Why the Shiny New Google Disavow Links Tool is Bad News
If you’ve not been hiding under a rock for the last 24 hours you should know by now from the intense flurry of tweets, duplicated blog posts and debate that Google has brought out a new tool for Google Webmaster Tools called the ‘Link Disavow Tool’.
Webmasters and SEO’s alike have been waiting or for a better word screaming at Matt Cutts for this tool for months now ever since Bing brought out it’s version of the disavow tool. Finally… now we have it – a shiny new tool – what are you going to do with it? Use it? Do you really need to?
The Year of the SEO
2012 has been a pretty rocky year for SEO’s with numerous large updates and ranking algorithm changes, but that’s just how we roll. Way back in April Google started sending out messages to Google Webmasters Tools accounts to those sites that it considered had unnatural looking link profiles – basically this suggested that the site in question was either buying/selling links, using Blog networks or showing an extremely high percentage of exact match anchor text pointing inbound to the site.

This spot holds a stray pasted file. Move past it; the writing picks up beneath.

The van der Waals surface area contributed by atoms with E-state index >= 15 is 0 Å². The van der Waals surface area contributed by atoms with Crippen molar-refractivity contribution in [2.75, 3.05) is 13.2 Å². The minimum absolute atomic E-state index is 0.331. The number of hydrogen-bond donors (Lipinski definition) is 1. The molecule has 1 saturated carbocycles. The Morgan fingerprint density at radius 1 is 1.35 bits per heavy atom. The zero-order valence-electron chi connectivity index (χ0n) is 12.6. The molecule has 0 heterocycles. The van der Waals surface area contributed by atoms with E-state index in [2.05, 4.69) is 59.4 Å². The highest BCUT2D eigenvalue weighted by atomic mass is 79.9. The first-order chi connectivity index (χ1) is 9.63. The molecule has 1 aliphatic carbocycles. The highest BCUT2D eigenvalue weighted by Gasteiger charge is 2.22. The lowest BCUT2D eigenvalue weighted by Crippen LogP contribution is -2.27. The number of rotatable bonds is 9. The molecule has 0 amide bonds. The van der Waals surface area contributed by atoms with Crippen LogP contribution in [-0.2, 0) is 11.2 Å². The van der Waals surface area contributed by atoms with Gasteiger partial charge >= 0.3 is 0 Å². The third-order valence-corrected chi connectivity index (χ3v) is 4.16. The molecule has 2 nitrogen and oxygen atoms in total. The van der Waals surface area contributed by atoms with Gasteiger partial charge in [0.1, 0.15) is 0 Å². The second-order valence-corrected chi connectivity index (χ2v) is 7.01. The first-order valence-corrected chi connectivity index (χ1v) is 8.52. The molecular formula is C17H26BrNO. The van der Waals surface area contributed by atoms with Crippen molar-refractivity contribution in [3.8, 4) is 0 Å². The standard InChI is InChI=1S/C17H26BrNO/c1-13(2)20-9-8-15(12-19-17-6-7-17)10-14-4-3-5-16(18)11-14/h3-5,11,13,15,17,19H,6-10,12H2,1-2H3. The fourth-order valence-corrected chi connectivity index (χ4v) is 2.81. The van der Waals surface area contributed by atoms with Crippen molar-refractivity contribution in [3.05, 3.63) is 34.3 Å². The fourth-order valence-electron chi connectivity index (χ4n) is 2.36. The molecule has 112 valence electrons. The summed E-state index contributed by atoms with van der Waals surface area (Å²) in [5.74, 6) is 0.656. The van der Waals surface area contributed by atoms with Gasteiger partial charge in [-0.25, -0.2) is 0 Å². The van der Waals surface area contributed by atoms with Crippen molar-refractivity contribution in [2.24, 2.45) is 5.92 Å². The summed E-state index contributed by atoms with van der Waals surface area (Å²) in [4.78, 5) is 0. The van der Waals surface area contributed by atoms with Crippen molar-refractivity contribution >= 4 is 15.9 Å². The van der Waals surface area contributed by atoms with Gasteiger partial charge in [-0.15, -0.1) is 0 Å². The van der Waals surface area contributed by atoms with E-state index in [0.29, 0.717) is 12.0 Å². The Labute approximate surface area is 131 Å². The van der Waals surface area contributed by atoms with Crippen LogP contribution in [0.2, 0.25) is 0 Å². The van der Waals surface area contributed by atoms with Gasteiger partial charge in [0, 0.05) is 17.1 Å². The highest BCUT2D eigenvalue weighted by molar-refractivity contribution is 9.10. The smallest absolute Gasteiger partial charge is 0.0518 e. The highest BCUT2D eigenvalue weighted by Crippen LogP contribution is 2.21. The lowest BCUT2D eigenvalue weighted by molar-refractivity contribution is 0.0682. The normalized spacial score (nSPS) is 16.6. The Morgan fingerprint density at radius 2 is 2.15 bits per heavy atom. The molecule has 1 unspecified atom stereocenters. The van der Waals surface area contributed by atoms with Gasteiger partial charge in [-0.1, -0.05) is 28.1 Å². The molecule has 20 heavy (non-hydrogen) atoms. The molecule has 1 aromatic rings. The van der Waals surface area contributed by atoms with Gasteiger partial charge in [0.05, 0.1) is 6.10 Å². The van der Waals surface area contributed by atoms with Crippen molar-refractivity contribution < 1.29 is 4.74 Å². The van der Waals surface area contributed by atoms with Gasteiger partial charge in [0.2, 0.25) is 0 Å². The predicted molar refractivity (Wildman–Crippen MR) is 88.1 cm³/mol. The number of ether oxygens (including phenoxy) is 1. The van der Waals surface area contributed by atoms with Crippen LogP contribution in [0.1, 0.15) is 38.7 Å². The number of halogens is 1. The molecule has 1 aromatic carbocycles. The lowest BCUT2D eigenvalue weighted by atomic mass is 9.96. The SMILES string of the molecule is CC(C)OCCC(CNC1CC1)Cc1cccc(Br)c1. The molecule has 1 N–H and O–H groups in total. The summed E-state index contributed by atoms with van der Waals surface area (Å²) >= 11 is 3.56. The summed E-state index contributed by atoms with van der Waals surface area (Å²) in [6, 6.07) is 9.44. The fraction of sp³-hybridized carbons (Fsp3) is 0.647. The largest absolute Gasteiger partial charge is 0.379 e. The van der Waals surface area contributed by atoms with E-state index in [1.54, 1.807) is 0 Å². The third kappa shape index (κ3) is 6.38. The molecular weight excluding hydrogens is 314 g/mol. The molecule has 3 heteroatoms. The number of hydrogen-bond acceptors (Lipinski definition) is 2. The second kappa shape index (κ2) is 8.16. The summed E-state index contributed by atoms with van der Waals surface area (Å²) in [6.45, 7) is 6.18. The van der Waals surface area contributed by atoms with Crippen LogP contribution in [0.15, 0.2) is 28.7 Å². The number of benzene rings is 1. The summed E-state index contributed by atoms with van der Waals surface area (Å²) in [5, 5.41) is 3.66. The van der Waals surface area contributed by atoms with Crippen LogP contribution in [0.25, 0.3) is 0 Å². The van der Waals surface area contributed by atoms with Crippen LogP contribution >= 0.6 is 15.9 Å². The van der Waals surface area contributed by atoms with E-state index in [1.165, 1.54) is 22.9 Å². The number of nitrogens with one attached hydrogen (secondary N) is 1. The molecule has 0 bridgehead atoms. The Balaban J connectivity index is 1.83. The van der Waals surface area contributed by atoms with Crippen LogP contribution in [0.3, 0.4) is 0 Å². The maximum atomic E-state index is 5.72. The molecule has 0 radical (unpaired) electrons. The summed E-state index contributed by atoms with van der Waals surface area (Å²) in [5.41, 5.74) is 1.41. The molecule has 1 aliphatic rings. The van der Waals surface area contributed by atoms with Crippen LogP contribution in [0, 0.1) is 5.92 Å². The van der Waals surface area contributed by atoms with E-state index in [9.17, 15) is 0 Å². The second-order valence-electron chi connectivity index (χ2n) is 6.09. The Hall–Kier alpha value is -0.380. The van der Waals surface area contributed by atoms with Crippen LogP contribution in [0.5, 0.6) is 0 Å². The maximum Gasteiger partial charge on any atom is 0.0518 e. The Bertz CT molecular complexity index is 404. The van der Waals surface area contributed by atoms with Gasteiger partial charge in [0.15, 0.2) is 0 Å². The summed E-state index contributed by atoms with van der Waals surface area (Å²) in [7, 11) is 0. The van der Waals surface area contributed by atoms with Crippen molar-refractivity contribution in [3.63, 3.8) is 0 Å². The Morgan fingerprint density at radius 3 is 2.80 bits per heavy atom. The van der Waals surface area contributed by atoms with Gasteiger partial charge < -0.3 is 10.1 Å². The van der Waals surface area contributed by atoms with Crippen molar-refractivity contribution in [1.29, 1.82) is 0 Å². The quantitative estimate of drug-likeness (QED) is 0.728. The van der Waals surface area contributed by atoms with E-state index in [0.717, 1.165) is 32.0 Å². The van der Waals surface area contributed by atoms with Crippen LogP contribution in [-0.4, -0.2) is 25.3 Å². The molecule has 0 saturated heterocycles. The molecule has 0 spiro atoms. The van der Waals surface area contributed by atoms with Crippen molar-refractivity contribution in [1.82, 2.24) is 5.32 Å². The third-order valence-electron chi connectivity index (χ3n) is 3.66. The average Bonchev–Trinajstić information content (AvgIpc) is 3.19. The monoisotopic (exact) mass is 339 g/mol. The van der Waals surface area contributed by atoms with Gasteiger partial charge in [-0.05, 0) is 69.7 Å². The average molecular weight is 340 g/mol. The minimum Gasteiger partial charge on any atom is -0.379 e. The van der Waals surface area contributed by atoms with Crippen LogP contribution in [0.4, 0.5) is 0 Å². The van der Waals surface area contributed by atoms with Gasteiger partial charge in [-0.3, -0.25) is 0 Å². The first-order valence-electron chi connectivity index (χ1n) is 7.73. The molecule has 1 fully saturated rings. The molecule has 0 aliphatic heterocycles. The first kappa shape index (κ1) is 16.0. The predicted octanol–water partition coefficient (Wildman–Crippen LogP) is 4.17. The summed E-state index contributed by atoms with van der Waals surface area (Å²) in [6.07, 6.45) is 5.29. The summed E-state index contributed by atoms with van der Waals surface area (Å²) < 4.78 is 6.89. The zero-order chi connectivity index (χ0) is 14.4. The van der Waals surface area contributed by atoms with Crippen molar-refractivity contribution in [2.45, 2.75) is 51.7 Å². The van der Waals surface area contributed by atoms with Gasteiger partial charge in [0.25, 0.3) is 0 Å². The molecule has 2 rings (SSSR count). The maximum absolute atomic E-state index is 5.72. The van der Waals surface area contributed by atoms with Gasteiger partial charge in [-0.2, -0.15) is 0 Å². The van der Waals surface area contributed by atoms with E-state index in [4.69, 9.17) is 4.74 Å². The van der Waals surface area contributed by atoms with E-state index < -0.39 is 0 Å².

The original message warned that if the links in questions were not removed then Google would have to force a penalty on the site, it suggested contacting the webmasters of these links and getting the links removed then submitting a re-inclusion request to get re-indexed.
This was a warning that something was coming…something probably quite big and destructive. Indeed it was – as the next fish slap in the face for SEO’s came in the form an update to the algorithm rather nonchalantly known as Penguin on April 24th 2012. This update targeted spammy looking links, de-valuing weak links and effectively giving sites a ranking penalty.
The reason I write all of the above is for context, during this time I was working client-side for an unnamed brand – no matter the reasons behind it we did in fact get one of the dreaded GWMT messages of unnatural linking (purely an agency fault!) The rankings did tank a month later and they tanked pretty hard. Most of the SEO community at the time was shouting to ‘do as Google says’ and remove links, agencies even popped up out of nowhere charging to remove links from people’s sites that got hit.